The most surprising thing about New Orleans Saints wide receiver Joe Horn pulling out a cell phone after scoring a touchdown last Sunday night is that anyone was surprised by his actions.
In the midst of a nationally
televised blowout by the Saints over the New York Giants, Horn caught
a 13-yard second quarter touchdown pass, retrieved a phone from under
the goal post padding and made a celebratory call.
Horn was fined $30,000 for his antics, and rightly so. The NFL has rules that prohibit such egregious behavior. But, really, is there anyone in the league office who can honestly say that they didn't see this coming?
It was only a matter of time before a player tried to out do the Terrell Owens Sharpie incident of last season. The touchdown celebration has become a classic game of "can you top this."
Billy "White Shoes" Johnson shocked the football world when he first introduced the end zone dance to the NFL in 1974. Now, it'll take a lot more than the Icky Shuffle or the Dirty Bird to raise any eyebrows.
The media called Horn's stunt foolish and egomaniacal, but what's a relatively unknown wide receiver begging for national attention supposed to do to get a second look? Owens already locked up the take a pen out of your sock and sign the ball shtick.
Hey, it's a "look at me, world" world we live in. And with satellite television, high speed internet and video phones, it has become increasingly difficult to be noticed by an audience that has pretty much seen it all.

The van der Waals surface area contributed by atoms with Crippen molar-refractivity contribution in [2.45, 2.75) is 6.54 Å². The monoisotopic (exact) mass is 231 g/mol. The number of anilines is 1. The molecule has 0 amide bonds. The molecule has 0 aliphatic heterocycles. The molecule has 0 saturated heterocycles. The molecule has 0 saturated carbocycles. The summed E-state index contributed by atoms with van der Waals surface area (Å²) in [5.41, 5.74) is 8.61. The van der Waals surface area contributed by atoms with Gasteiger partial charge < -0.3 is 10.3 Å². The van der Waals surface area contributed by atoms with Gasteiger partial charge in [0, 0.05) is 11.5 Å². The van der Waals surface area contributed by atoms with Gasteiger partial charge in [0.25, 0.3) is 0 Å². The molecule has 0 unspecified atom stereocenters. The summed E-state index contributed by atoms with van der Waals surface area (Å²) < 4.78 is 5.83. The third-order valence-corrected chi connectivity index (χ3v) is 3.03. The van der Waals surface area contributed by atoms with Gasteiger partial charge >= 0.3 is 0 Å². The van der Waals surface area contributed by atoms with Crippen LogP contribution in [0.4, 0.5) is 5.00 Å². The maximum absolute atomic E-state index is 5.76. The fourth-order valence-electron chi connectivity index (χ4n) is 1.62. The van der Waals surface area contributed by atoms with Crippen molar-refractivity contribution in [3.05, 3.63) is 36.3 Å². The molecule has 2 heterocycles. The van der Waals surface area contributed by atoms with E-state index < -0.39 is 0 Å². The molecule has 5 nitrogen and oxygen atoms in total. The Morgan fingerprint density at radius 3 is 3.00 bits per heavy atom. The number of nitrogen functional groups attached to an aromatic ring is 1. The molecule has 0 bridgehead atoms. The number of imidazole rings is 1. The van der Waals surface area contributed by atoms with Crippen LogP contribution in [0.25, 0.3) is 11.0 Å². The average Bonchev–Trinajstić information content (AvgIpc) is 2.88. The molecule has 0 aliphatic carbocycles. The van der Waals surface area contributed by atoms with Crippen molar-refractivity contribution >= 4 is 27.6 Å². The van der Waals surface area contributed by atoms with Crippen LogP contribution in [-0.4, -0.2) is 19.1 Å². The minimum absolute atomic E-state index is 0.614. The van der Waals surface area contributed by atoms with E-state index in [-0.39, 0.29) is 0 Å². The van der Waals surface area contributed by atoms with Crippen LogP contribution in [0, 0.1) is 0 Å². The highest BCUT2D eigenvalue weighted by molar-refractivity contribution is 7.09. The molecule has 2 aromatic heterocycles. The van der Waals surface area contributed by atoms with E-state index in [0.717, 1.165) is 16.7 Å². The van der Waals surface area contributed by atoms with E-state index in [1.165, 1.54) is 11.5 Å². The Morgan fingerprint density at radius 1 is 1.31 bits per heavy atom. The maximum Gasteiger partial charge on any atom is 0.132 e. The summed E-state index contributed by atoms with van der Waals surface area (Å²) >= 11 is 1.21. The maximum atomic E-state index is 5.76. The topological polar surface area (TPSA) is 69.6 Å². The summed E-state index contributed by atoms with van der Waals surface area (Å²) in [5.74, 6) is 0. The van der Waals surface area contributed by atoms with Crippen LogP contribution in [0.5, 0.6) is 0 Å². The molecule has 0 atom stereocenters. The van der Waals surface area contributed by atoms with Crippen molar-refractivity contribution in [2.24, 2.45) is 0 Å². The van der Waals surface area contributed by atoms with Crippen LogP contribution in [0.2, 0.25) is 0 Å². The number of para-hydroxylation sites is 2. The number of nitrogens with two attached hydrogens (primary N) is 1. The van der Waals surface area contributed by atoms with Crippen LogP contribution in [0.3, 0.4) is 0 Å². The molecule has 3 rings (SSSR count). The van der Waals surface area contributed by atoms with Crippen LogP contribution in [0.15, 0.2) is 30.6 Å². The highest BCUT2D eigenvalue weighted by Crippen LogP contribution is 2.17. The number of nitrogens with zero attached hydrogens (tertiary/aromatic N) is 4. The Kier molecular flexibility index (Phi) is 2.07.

It's not enough just to streak around the outfield at a ballpark seeking a brief moment of fame - been there, done that. Now, in order to have people take notice, you have to charge the field and beat up the first base coach. Anything less will draw little more than a yawn from the crowd.
It seems the bar for unacceptable or outrageous behavior is raised to new and alarming heights as often as we turn on the television set. It seems that as the public standard for what is acceptable declines, our tolerance for the bizarre increases.
In the '50's, Lucy and Ricky slept in separate beds; so did Rob and Laura Petry in the '60's. By the time The Bob Newhart Show aired in the '70's, it was perfectly acceptable to see Bob and Emily laying side-by-side in the bedroom scenes.
Fast forward thirty years and Big Brother 4 is broadcasting two perfect strangers not only sleeping in the same bed, but having sex on camera. Gotta do something to peak the interest of the audience. Merely sleeping in the same bed is old hat these days.
When I Dream of Jeannie first aired in 1965, television censors required that Barbara Eden's bellybutton be covered up when she wore her skimpy genie costume. Now we're subjected to viewing Sipowicz's naked butt on NYPD Blue. Personally, Jeannie's bellybutton still seems much more appealing.
Audiences were shocked in 1939 when Rhett Butler uttered the provocative words "Frankly my dear, I don't give a damn" to Scarlett O'hara. In fact the producers of Gone with the Wind, fearing the censors, filmed another version where Rhett says "I just don't care."
At last week's Billboard Music Awards, broadcast live by FOX on network television and viewed by millions of children, Nicole Richey – Paris Hilton's cohort on The Simple Life – dropped the mother of all four-letter words, the F-bomb. The FCC didn't have a problem with that.
Considering the type of objectionable content that we – the viewing audience – have been forced to tolerate, if not accept, Horn's end zone celebration doesn't even register on the morality scale. But he did manage to get himself some much-desired publicity while raising the bar for the next attention-seeking touchdown maker.
For NFL executives, it's not a matter of if someone will try to top Horn, but when. And if that player wants to achieve similar notoriety, he'll have to do something a lot more outrageous than phoning home.
Hogan's Alley would
like to wish everybody a safe and happy holiday season. We'll be back
in 2004 with more entertaining features.
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